|Publication number||US6957897 B1|
|Application number||US 09/604,474|
|Publication date||Oct 25, 2005|
|Filing date||Jun 27, 2000|
|Priority date||Jun 27, 2000|
|Publication number||09604474, 604474, US 6957897 B1, US 6957897B1, US-B1-6957897, US6957897 B1, US6957897B1|
|Inventors||Wordell Nelson, Hesham M Elghoroury, Edward J. Thomas|
|Original Assignee||General Electric Company|
|Export Citation||BiBTeX, EndNote, RefMan|
|Patent Citations (12), Referenced by (61), Classifications (20), Legal Events (4)|
|External Links: USPTO, USPTO Assignment, Espacenet|
1. Field of the Invention
This invention pertains to an apparatus for improving the performance of flashlights by providing a longer lighting life and higher efficacy. More particularly, the invention relates to improving flashlight performance by replacing a standard incandescent miniature lamp found in conventional flashlights with a light emitting diode (LED).
2. Discussion of the Art
Conventional flashlights use miniature incandescent lamps as a light source. Incandescent lamps generally require filaments and cathode tubes for operation. Filament lamps and cathode tubes, although widely used and commercially successful, are relatively fragile and require careful handling. Components of these lamps often break, even when receiving only a small shock. In addition, filament lamps have a relatively short operating life, thereby giving users the trouble of frequently replacing a burned out bulb and tube shaped portions. Furthermore, filament lamps are not the most economical. These lamps have numerous components making them relatively expensive to manufacture. Finally, filament lamps have a relatively high power consumption. These characteristics have led researchers to study new ways to provide more efficient lighting.
Light emitting diodes (LEDs) have made significant advances in providing a light source having increased performance since their inception in the 1960's. In the 1980's, red-emitting AlGaAs LEDs were developed, such devices being more energy efficient and longer lasting producers of red light than red-filtered light sources in various applications, such as automotive brake lights. Moreover high-efficiency LEDs have been developed and are commercially available in the blue and blue/green wavelength range based on, for example, InGaN and AlGaN semiconductor materials.
The advent of UV and blue LEDs allowed the possibility to generate white light from an LED by applying luminescent phosphor materials on top of the LED. This layer of phosphor partially transforms the UV or blue light into longer wavelengths, e.g. yellow light. Successful implementation of such a device is dependent upon the efficient conversion of UV/blue light into visible light of the desired wavelength and the subsequent efficient extraction of the generated visible light from the device. However, the first commercially available white light LED systems were not competitive with standard light sources with respect to performance, since the phosphor layer only partially transformed the UV or blue light into longer wavelengths. Not until recently have devices and methods been developed for efficiently converting UV/blue light into visible light.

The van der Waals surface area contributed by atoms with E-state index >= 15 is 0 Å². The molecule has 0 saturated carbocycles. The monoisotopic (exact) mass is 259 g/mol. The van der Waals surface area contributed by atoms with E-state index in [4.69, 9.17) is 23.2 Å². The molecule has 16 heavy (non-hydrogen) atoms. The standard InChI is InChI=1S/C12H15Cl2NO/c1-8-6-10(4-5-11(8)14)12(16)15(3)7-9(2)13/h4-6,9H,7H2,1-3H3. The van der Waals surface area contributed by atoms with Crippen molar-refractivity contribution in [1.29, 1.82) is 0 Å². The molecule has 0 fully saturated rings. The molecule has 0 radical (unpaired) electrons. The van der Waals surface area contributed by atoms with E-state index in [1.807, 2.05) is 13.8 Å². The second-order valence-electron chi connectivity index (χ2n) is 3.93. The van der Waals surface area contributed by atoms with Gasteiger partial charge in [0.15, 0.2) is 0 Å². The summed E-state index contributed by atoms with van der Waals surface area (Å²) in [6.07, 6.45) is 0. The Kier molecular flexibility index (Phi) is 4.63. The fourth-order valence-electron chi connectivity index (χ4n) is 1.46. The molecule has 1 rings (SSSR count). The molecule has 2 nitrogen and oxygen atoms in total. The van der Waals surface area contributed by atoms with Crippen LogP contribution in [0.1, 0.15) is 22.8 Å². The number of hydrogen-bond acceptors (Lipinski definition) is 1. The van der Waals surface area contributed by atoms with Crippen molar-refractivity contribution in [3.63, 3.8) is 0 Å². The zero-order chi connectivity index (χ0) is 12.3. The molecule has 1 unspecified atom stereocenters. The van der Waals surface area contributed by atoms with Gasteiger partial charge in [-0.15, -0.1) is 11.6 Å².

White-light LED systems provide significant benefits over traditional incandescent lamps. As white light producing LED systems become more refined and efficient, a need exists to expand the use of such systems into others areas, such as the art of flashlights. As already discussed, current incandescent lamps used for flashlights have multiple components (increasing the cost to manufacture), are fragile, and have a relatively short operating life. Constructing a flashlight with an LED as its light source would alleviate most, if not all, of the foregoing problems. To date, no device exists which adequately utilizes an LED system in flashlights. Therefore, it would be advantageous to provide an LED light source for flashlights which replaces the traditional filament lamp with an LED light source.
A new and improved apparatus is provided for improving the performance of a flashlight system by replacing miniature incandescent lamps found in conventional flashlights with a light emitting diode.
An improved flashlight assembly includes a housing. At least one light emitting diode (LED) mounted within the housing. The LED generates an LED beam and serves as the light source. An optical lens extends from an end of the housing for focusing and dispersing the light from the LED source to a desired light contour.
One advantage of the present invention is the provision of a flashlight having longer life and increased reliability.
Another advantage of the present invention resides in a flashlight having a minimal number of components.
Another advantage of the present invention is provided by eliminating the need for a filament for flashlights, thereby eliminating the potential for filament failure.
Another advantage of the present invention is the ability to more precisely control the light emitted from the flashlight.